Cal State Fullerton has opened its doors to nearly 40,000 registered students this semester. It’s known as a commuter campus, which means that one of the biggest problems this has been posed for the student body is where to find parking.
Many students don’t hesitate to say that one of their least favorite things about CSUF is the parking. On top of the stress students face between balancing their classes and other responsibilities, planning their schedules around when they’ll be able to find parking creates a need for a whole extra layer of time management. Many students are becoming more creative when dealing with parking to ensure that they get to their classes on time.
Michael Madrid, a senior philosophy major, said that there’s a big problem with cars parking by the elevators in parking structures and waiting for pedestrians to walk by so the cars can take their newly opened spots.
“In the beginning, it wasn’t such a problem. There would maybe be one car, but now we’re talking about rows of cars where you can’t drive down aisles, so it’s making it even harder to get around,” Madrid said.
One example of this was experienced by Austria Silk, a senior communications major. Silk was walking to her car in the Eastside parking structure when a fellow female student approached her and asked if she would accompany her to her car, which was illegally parked by the paid meters.
“We walked back to her car and then she drove me to my car and waited for me to get out and then took my spot,” Silk said.
She said she wasn’t surprised at all by the girl’s request.
“You do what you’ve got to do for a spot,” Silk said.
Other students expressed the importance of getting to school much earlier than the time before their classes actually start.
Rachel Vito, a communications major, returns to school every Monday morning from her home in Temecula.
“Monday morning I have a class at 11 and I leave at seven in the morning just to be here by nine to get parking,” Vito said. “Even though I drive two hours, I still don’t get parking (on campus).”
Whether it means having to flag down strangers or drive around for over an hour to park, some students are beginning to feel like purchasing a $236 permit isn’t worth the headache this semester.
“I paid like 230 bucks for it and I’ve literally only parked in the structure maybe twice this semester,” Vito said.
Melody Sasis, an English major, said that due to her demanding class schedule and family circumstances, she decided against purchasing a parking permit this semester.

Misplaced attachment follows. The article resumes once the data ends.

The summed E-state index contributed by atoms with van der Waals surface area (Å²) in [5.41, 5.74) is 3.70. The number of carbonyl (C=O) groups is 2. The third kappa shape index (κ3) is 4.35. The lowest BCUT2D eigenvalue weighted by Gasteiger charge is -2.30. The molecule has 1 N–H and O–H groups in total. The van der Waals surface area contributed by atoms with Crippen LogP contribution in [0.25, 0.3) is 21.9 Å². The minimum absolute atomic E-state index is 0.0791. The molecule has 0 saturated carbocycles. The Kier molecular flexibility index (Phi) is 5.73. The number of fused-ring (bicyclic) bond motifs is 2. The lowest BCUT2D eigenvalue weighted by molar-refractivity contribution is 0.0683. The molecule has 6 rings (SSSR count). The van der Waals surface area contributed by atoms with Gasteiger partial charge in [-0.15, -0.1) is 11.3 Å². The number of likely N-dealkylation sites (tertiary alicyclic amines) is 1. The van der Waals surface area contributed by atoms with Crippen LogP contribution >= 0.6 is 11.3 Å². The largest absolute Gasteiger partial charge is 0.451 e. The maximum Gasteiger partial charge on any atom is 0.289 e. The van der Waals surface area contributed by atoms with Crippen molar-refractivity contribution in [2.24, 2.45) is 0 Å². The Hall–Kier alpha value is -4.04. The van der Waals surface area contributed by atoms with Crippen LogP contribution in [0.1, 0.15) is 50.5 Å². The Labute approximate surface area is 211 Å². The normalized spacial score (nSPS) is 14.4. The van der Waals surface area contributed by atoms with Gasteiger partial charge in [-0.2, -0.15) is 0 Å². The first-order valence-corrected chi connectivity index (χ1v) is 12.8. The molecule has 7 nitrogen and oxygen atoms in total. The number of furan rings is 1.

“I had to choose between getting a parking pass and not being guaranteed a permit or paying for tuition,” Sasis said.
The astronomical cost of the parking pass isn’t worth the hassle for students like Sasis. With the burden of cost and uncertainty over actually finding a parking spot, she has been forced to find off-campus parking alternatives within the local neighborhoods, sometimes even having to park as far away as Fullerton College and walking to the CSUF campus. More often, however, she finds herself parking in residential areas.
“You need to know people in the neighborhood in order to park in front of their houses, because in some neighborhoods, some people will get an officer to cite you,” Sasis said.
Luckily for Sasis, she knows someone, so leaving her car parked in the neighborhood doesn’t come at such a risk. However, that is not always the case for many students who take the risk of parking elsewhere.
“I have to park about a mile away from school to get reliable parking,” said Nathan Kofman, senior CTVA major.
Kofman said he decided to not purchase a parking pass this semester because he didn’t want to spend so much money.
Students are not the only ones having to deal with this issue head-on. Faculty and professors are experiencing their own set of difficulties within their own designated parking lots.
“Last Thursday I had a meeting at 10 o’clock, but I just got here at 8 (a.m.) because I didn’t want to have to look for parking at 10 o’clock,” said Professor of English Comparative Literature and Linguistics, Lana Dalley,Ph.D.,
Driving around searching for a parking spot can feel like a lonely trek, but it’s a problem shared by everyone on campus. This semester, the Parking and Transportation Services department sold 18,875 parking permits while there are only 8,408 designated student parking spots, 233 of which are specifically labeled for disabled. This problem is mediated by the fact that different students come to school on different days, but alternating class schedules are not enough to solve the parking problem.
“I would hate to think that students are graduating from Cal State Fullerton and when they think back to their experiences, parking stands out as something they really remember. I feel like you shouldn’t remember the parking at your university,” Dalley said.
While that should be the case, many students and faculty members may be remembering these experiences longer than they had hoped to.